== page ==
There was a time in the early 1980’s, when the new season’s fixtures were released, that there was one particular fixture which Celtic fans looked out for with keen interest. That fixture was the bi-annual trip to Pittodrie.
Before the advent of Inverness CT and Ross County, Aberdeen was the furthermost venue in the Scottish League. In the post 1975, pre-Premier League days, Celtic fans would save up to make a long weekend of the Aberdeen away fixture, often taking wives and partners with them for a short weekend break. On the Saturday afternoon, the women were said to have went shopping whilst the men attended the game, with a night out on the bright lights of Union Street being planned for the same evening.
An older Celtic fan of my acquaintance told me the amusing tale of how his club once ravelled north and stayed overnight in a very small town on the outskirts of the city. The next morning around 40 of the party attended Mass in a small local parish, doubling the congregation and passing comment from the parish priest that he had ‘got a right good turn’ out of the collection.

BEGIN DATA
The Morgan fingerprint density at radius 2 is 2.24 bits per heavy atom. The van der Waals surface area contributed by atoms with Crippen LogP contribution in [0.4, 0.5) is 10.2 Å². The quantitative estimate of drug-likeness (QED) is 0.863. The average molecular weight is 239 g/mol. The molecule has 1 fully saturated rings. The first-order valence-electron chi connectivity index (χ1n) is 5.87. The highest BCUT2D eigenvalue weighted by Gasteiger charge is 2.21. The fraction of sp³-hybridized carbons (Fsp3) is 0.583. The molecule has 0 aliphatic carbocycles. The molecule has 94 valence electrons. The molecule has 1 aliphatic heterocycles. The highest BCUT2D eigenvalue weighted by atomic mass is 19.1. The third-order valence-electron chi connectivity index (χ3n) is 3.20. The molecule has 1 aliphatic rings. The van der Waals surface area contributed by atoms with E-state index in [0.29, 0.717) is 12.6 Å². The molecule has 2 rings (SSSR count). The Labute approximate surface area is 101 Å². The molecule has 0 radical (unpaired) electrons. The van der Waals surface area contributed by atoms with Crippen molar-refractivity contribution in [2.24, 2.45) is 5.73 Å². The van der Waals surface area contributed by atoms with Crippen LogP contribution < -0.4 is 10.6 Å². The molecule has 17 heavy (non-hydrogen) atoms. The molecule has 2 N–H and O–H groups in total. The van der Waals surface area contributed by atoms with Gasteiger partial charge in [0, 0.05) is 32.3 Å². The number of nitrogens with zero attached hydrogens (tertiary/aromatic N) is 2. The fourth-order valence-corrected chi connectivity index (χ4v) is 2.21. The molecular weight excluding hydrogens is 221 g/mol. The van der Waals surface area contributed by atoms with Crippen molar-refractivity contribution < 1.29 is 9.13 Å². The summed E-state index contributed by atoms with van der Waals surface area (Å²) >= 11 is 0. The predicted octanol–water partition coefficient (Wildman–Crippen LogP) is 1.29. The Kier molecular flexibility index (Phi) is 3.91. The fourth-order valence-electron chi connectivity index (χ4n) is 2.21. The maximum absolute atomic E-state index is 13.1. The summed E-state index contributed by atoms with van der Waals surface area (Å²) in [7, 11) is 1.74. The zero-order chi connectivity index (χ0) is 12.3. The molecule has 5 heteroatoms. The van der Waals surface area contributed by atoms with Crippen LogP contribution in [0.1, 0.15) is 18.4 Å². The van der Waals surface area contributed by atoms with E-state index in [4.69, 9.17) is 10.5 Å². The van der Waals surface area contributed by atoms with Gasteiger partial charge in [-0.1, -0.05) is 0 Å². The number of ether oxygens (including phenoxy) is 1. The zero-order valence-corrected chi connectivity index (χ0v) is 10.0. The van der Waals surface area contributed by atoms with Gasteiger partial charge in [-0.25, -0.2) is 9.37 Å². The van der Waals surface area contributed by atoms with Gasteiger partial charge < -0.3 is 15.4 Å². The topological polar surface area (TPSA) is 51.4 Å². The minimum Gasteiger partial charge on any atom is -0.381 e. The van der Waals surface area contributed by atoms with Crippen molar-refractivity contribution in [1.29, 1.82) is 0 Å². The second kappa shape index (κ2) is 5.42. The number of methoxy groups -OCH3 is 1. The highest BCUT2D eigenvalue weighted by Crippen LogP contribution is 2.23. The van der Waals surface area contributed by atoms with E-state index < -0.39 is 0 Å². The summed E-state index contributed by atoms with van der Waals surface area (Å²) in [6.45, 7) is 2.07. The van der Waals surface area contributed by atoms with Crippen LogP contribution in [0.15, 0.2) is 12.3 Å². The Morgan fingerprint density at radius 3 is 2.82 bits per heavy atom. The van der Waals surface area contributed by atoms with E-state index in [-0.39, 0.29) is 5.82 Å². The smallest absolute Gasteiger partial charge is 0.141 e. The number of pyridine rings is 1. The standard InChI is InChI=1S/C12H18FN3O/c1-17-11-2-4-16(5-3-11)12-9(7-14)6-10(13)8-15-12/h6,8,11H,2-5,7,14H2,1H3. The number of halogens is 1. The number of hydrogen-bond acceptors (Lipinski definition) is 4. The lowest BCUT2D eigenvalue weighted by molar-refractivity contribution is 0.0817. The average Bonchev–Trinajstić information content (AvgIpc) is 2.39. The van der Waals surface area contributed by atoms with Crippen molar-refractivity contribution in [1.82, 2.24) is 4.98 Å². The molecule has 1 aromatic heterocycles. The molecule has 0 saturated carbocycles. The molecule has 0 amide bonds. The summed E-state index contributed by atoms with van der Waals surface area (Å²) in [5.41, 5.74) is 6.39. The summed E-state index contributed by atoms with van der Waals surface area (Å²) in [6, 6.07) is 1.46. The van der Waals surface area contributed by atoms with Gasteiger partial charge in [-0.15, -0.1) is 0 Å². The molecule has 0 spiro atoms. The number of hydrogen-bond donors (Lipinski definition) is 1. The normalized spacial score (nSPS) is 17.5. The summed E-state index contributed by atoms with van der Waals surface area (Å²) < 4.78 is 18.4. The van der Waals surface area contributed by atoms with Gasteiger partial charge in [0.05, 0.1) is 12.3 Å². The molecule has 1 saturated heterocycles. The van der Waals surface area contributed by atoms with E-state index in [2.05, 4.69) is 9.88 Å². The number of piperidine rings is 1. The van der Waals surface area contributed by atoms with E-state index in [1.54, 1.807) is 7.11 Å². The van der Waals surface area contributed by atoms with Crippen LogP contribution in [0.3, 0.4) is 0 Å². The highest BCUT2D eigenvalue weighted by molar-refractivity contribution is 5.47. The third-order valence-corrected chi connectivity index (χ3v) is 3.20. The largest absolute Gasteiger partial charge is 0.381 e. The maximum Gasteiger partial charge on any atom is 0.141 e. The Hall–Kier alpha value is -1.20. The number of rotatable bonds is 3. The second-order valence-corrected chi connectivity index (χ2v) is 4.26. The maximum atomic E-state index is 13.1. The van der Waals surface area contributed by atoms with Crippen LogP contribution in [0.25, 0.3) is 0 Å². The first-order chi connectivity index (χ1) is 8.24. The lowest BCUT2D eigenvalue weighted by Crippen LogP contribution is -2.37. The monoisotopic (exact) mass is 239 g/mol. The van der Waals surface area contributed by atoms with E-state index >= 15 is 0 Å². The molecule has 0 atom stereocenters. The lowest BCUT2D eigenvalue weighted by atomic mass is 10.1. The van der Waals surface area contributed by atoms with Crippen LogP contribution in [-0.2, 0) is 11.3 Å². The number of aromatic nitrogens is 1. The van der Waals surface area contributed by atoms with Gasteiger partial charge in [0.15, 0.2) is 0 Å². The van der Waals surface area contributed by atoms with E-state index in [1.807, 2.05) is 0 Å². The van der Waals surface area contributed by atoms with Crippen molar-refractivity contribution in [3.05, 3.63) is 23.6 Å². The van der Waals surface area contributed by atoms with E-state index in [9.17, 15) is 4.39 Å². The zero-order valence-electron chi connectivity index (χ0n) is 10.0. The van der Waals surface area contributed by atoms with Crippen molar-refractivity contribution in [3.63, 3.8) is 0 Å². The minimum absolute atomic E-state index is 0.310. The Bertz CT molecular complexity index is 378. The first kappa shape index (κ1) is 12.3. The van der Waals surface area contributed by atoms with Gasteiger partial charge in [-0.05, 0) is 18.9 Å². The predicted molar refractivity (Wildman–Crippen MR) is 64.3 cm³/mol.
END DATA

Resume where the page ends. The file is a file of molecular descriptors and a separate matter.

As infrastructure and roads improved into the new decade of the 1980’s, the journey to Aberdeen became more accessible and overnight stays were no longer a requirement. Buses had also improved considerably and there was now a fair degree of comfort for Celtic fans on the long journey. Toilets were an evolutionary invention on buses and the bucket at the front door next to the driver (think about it) became redundant and was no longer necessary. Although from personal experience, a bus company I was involved with in the mid 1980’s eloquently informed our club that ‘ye kin huv a toilet or a tape recorder but ye cannae huv baith.’ So the toilet was forsaken so the troops could get their weekly fix of Irish rebel songs.